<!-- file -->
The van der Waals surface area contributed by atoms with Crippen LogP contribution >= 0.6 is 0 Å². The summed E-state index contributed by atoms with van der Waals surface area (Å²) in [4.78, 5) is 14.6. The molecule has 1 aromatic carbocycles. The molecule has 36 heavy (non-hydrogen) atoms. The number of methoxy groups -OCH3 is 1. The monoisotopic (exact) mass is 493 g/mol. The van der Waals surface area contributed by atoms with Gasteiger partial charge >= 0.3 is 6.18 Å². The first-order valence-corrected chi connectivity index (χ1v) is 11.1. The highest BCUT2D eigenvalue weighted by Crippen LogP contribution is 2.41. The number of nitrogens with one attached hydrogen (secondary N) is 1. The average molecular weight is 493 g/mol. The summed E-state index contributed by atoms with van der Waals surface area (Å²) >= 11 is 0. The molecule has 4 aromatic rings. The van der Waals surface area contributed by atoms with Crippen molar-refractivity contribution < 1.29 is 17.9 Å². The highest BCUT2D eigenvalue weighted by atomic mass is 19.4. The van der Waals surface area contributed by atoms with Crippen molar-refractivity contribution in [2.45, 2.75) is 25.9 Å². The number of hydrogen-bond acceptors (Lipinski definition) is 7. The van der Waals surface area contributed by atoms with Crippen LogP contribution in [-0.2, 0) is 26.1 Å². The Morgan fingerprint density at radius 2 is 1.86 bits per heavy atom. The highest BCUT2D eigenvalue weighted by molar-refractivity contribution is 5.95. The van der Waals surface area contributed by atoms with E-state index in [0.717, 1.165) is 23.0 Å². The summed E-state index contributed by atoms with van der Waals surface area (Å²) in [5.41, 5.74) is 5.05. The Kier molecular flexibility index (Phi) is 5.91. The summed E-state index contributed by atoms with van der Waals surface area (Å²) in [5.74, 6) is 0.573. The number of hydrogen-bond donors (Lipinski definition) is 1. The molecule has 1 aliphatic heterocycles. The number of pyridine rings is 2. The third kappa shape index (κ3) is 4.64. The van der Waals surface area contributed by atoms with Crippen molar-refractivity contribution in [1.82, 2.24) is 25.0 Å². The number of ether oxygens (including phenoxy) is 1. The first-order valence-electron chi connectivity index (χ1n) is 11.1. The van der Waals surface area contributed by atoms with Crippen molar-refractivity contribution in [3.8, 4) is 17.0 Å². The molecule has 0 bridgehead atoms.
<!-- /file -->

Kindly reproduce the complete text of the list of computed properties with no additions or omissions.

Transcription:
The van der Waals surface area contributed by atoms with Crippen LogP contribution >= 0.6 is 0 Å². The summed E-state index contributed by atoms with van der Waals surface area (Å²) in [4.78, 5) is 14.6. The molecule has 1 aromatic carbocycles. The molecule has 36 heavy (non-hydrogen) atoms. The number of methoxy groups -OCH3 is 1. The monoisotopic (exact) mass is 493 g/mol. The van der Waals surface area contributed by atoms with Gasteiger partial charge >= 0.3 is 6.18 Å². The first-order valence-corrected chi connectivity index (χ1v) is 11.1. The highest BCUT2D eigenvalue weighted by Crippen LogP contribution is 2.41. The number of nitrogens with one attached hydrogen (secondary N) is 1. The average molecular weight is 493 g/mol. The summed E-state index contributed by atoms with van der Waals surface area (Å²) >= 11 is 0. The molecule has 4 aromatic rings. The van der Waals surface area contributed by atoms with Crippen molar-refractivity contribution < 1.29 is 17.9 Å². The highest BCUT2D eigenvalue weighted by atomic mass is 19.4. The van der Waals surface area contributed by atoms with Crippen molar-refractivity contribution in [2.45, 2.75) is 25.9 Å². The number of hydrogen-bond acceptors (Lipinski definition) is 7. The van der Waals surface area contributed by atoms with Crippen LogP contribution in [-0.2, 0) is 26.1 Å². The Morgan fingerprint density at radius 2 is 1.86 bits per heavy atom. The highest BCUT2D eigenvalue weighted by molar-refractivity contribution is 5.95. The van der Waals surface area contributed by atoms with E-state index in [0.717, 1.165) is 23.0 Å². The summed E-state index contributed by atoms with van der Waals surface area (Å²) in [5.41, 5.74) is 5.05. The Kier molecular flexibility index (Phi) is 5.91. The summed E-state index contributed by atoms with van der Waals surface area (Å²) in [5.74, 6) is 0.573. The number of hydrogen-bond donors (Lipinski definition) is 1. The molecule has 1 aliphatic heterocycles. The number of pyridine rings is 2. The third kappa shape index (κ3) is 4.64. The van der Waals surface area contributed by atoms with Crippen molar-refractivity contribution in [1.82, 2.24) is 25.0 Å². The number of ether oxygens (including phenoxy) is 1. The first-order valence-electron chi connectivity index (χ1n) is 11.1. The van der Waals surface area contributed by atoms with Crippen molar-refractivity contribution in [3.8, 4) is 17.0 Å². The molecule has 0 bridgehead atoms.